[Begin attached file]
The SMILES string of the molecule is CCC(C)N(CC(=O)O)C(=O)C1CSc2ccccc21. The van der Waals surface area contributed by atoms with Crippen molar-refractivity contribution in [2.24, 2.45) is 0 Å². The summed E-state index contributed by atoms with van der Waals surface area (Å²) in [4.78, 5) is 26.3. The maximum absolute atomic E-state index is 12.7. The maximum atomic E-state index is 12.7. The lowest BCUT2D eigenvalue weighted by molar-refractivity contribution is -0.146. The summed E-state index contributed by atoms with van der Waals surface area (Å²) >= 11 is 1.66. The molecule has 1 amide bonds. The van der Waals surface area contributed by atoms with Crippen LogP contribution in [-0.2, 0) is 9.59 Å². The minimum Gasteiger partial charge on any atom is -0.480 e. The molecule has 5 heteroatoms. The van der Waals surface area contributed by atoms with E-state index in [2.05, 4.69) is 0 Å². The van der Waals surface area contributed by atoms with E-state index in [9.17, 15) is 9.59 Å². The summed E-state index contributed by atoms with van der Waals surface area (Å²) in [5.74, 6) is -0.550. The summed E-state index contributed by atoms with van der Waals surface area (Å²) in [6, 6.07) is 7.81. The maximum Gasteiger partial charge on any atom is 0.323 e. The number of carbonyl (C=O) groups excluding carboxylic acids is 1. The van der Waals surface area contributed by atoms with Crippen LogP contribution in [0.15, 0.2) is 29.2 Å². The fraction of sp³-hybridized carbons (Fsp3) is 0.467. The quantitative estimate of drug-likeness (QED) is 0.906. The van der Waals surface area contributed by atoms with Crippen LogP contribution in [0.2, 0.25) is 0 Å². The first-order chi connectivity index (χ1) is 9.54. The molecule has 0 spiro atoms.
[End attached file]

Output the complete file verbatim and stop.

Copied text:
The SMILES string of the molecule is CCC(C)N(CC(=O)O)C(=O)C1CSc2ccccc21. The van der Waals surface area contributed by atoms with Crippen molar-refractivity contribution in [2.24, 2.45) is 0 Å². The summed E-state index contributed by atoms with van der Waals surface area (Å²) in [4.78, 5) is 26.3. The maximum absolute atomic E-state index is 12.7. The maximum atomic E-state index is 12.7. The lowest BCUT2D eigenvalue weighted by molar-refractivity contribution is -0.146. The summed E-state index contributed by atoms with van der Waals surface area (Å²) >= 11 is 1.66. The molecule has 1 amide bonds. The van der Waals surface area contributed by atoms with Crippen LogP contribution in [-0.2, 0) is 9.59 Å². The minimum Gasteiger partial charge on any atom is -0.480 e. The molecule has 5 heteroatoms. The van der Waals surface area contributed by atoms with E-state index in [2.05, 4.69) is 0 Å². The van der Waals surface area contributed by atoms with E-state index in [9.17, 15) is 9.59 Å². The summed E-state index contributed by atoms with van der Waals surface area (Å²) in [5.74, 6) is -0.550. The summed E-state index contributed by atoms with van der Waals surface area (Å²) in [6, 6.07) is 7.81. The maximum Gasteiger partial charge on any atom is 0.323 e. The number of carbonyl (C=O) groups excluding carboxylic acids is 1. The van der Waals surface area contributed by atoms with Crippen LogP contribution in [0.15, 0.2) is 29.2 Å². The fraction of sp³-hybridized carbons (Fsp3) is 0.467. The quantitative estimate of drug-likeness (QED) is 0.906. The van der Waals surface area contributed by atoms with Crippen LogP contribution in [0.2, 0.25) is 0 Å². The first-order chi connectivity index (χ1) is 9.54. The molecule has 0 spiro atoms.